Nest cageOther reliable witnesses account for chicks being taken by crows on the beach in 2018 and at the back end of the breeding season in 2017. This year without a Kestrel to lay some of the blame on, it was all too evident to me that the local pair of breeding crows were doing their best in feeding themselves and their young, high up on one of the lighting towers on the edge of Viewpoint Road. It was these two crows that I saw time and time again in the beach cordons causing great alarm in the nesting ringed plovers. Yes, I would try to walk up to them waving my arms to scare them off but at the same time realising that this was largely a futile gesture, as they would be back when I wasn't there. I also thought that it would have been better to act on the courage of my convictions the previous winter, by killing these two crows, or in the parlance of the day "use lethal control", as if that sanitises it somehow. It is not a good feeling to want to kill any sentient being but I have no qualms about it myself when it is undertaken for conservation purposes as long as it is targeted and not wholesale.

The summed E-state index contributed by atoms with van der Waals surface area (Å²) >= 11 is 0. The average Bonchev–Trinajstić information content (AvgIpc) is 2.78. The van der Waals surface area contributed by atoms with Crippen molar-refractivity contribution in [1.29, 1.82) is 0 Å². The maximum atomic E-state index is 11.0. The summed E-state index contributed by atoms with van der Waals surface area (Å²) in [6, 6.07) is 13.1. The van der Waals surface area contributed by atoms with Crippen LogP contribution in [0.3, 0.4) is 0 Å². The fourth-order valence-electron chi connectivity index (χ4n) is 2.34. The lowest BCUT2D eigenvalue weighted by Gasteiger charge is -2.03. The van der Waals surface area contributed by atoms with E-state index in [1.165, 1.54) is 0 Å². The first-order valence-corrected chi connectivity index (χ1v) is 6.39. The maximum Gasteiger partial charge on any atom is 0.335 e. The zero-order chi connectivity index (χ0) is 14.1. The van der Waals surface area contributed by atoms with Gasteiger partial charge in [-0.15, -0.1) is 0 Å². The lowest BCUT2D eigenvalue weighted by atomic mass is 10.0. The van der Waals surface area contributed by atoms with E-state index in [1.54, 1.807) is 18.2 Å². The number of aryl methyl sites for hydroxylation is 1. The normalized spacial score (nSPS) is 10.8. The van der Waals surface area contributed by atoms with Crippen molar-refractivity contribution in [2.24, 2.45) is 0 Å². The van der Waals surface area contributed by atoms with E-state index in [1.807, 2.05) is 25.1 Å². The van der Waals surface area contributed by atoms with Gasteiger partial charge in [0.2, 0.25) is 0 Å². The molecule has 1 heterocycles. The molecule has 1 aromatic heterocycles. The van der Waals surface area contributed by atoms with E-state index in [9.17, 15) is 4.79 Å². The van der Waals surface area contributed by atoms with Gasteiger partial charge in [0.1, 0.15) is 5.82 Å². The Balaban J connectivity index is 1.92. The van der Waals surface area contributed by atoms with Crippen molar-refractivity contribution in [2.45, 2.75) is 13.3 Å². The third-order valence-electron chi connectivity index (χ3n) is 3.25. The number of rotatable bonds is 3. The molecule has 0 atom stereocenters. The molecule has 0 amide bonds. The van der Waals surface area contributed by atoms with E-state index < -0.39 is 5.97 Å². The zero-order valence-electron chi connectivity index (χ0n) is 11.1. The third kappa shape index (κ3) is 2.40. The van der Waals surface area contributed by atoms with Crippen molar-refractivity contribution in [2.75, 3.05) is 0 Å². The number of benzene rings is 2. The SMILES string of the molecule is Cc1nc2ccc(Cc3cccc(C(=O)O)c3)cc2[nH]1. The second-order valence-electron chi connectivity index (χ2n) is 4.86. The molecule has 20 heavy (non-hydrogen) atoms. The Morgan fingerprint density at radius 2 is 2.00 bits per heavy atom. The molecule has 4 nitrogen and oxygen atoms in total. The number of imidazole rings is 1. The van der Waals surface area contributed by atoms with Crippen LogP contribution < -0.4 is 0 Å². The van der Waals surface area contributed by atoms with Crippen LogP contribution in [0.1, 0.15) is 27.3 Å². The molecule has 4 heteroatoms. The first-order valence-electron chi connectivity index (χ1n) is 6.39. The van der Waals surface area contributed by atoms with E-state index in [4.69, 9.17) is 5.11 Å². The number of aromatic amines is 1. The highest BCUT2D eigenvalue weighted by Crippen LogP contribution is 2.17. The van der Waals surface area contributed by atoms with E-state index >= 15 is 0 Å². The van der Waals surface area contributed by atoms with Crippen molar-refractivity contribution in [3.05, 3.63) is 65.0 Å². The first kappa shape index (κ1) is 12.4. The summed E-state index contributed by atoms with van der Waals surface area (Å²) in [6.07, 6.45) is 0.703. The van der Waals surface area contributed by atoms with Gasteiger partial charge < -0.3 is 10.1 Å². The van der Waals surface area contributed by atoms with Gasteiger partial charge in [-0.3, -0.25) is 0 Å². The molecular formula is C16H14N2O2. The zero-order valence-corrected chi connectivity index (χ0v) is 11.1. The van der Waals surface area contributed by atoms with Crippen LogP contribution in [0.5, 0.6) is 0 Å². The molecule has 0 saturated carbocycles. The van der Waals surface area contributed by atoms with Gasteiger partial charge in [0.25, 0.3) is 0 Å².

Our ringed plovers have declined by around 50% in recent decades but the crow population is growing despite it being a bird on Natural England's General Licence, which means that anyone can kill one as long as requirements of the licence are met. It was this apparent laxity that led to the General Licence being challenged and the licence being revoked by Natural England last April, although you could still apply for a licence. It was then reinstated in June while I was waiting to hear about my application. I was accused of being paranoid about the crows but had to explain to this person that paranoia is only applicable when whatever is bothering you isn't happening. Other well-known local birders asked why I wanted to intervene in such a way and that I should let the natural order of things sort it out. But we have had a managed environment in some form for thousands of years. Take woodland for example the most biologically diverse woodlands are the managed ones, that continue ancient practises of coppicing, pollarding etc. These woodlands retain species that have evolved alongside these practices over a long time. Non-intervention within conservation can often lead to lack of diversity. Most ringed plovers still nesting on the English coastline are the direct result of intervention in as much they mostly remain successfully breeding on the coast in warden/ranger nature reserves. I was told that these two crows are an asset to the Reserve as they hold a territory and don't let other crows in that may equally be a problem. Yes this is partly true, but it has taken these two crows time to perfect their ringed plover nest and chick predation. They didn't get that proficient overnight and the gap from their removal to new crows taking up the territory and learning new tricks would give the ringed plovers more room for success, which in turn would ensure ringed plovers returning to the beach to breed. This is why the RSPB, Wildlife Trusts, National Trust all carry out lethal control. If they ever stop these measures, perhaps due to the growing call for preservation over conservation, it will be the day that I stop my membership.